The DoD PSM’s Role in Test and Evaluation (T&E)
During system development, the Product Support Manager (PSM) collaborates with the program’s Chief Developmental Tester (CDT) to plan and execute verification and testing of product support requirements. Under the umbrella of “Logistics T&E,” these activities may include Supportability T&E, maintenance demonstrations (M-Demos), logistics demonstrations (LOG-Demos), technical manual verification, reliability, maintainability and suitability verification, etc., with the end goal of verifying product support package performance against the approved design and Product Support Analysis. Later, during Initial Operational Test & Evaluation using low rate initial production assets, the product support package is assessed to determine the system’s operational suitability.
The PSM should appoint a member of the PSM Integrated Product Team (IPT) to the Integrated Test Team (or Test IPT) to represent product support T&E equities. T&E activities of interest to the PSM include but are not limited to verification of maintenance procedures including use of support equipment (particularly newly designed Peculiar Support Equipment) and verification of other aspects of the product support package, such as logistics footprint and loading procedures for systems that deploy via air/sealift.
Where appropriate, the PSM or Test IPT designee may assist the CDT in securing lead command or using command logistics SMEs to perform or witness T&E events and to support test planning, the Test Readiness Review, Developmental Test & Evaluation, System Verification Review, etc. In addition to hardware testing, system software testing also requires the expertise of operators, maintainers, and software engineers, for which the latter, in an ideal setting, have been involved (and possibly embedded) in the OEM’s software engineering team.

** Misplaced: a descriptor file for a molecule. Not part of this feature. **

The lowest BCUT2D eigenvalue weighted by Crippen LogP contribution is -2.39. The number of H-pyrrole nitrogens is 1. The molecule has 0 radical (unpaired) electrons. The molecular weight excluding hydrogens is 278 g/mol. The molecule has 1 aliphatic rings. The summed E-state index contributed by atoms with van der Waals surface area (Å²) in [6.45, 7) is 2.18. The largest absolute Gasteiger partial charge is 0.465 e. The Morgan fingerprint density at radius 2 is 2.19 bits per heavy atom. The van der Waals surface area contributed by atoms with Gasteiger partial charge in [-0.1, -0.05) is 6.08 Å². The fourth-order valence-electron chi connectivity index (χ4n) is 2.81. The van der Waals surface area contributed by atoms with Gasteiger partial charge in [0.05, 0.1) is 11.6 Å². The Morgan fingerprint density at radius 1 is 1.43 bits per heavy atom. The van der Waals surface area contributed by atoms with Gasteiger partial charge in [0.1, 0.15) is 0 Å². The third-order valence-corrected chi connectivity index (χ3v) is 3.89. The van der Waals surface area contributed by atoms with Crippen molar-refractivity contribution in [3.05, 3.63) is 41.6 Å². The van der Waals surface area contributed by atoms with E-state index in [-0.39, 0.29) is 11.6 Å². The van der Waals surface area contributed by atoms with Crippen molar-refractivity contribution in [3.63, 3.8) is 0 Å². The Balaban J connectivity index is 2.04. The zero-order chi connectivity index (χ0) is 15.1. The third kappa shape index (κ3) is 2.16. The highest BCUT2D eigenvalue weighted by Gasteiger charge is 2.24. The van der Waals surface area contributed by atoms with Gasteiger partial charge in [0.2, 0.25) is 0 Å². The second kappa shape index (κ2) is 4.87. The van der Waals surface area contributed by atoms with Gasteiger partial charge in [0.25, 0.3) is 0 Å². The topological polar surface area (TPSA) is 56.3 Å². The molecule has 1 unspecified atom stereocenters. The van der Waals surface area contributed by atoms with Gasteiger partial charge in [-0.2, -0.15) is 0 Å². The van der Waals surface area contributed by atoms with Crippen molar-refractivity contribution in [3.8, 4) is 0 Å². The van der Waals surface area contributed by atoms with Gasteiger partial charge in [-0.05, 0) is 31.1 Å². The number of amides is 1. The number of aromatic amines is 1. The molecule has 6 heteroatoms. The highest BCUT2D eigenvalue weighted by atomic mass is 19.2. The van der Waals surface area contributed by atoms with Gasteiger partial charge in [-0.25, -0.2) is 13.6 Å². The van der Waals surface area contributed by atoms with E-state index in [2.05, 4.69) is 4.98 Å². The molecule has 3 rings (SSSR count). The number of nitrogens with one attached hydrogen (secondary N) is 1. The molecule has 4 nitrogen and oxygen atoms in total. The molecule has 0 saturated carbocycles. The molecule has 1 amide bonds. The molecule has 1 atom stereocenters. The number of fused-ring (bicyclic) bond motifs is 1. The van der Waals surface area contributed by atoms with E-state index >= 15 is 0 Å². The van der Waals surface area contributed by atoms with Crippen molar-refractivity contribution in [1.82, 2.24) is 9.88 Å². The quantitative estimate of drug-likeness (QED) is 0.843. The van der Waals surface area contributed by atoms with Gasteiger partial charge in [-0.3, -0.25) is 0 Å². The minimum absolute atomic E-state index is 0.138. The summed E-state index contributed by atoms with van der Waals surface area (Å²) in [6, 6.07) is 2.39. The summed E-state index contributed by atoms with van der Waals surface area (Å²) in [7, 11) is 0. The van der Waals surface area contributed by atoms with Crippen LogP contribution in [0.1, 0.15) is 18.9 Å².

Digital programs may be able to leverage virtual testing through modeling and simulation of the system and product support package to “buy down” test points, i.e., reduce the amount of physical testing necessary to achieve the desired confidence level in test results. Critical or safety-related procedures and requirements are typically not appropriate for solely virtual T&E, but certain low-risk activities, such as routine tasks, should be considered.
T&E requirements, including Logistics T&E, are documented in the program’s Test and Evaluation Master Plan (TEMP) and follow policy prescribed in DoDI 5000.89, Test and Evaluation. The PSM should ensure good alignment between the TEMP and the Life Cycle Sustainment Plan (LCSP) for product support T&E.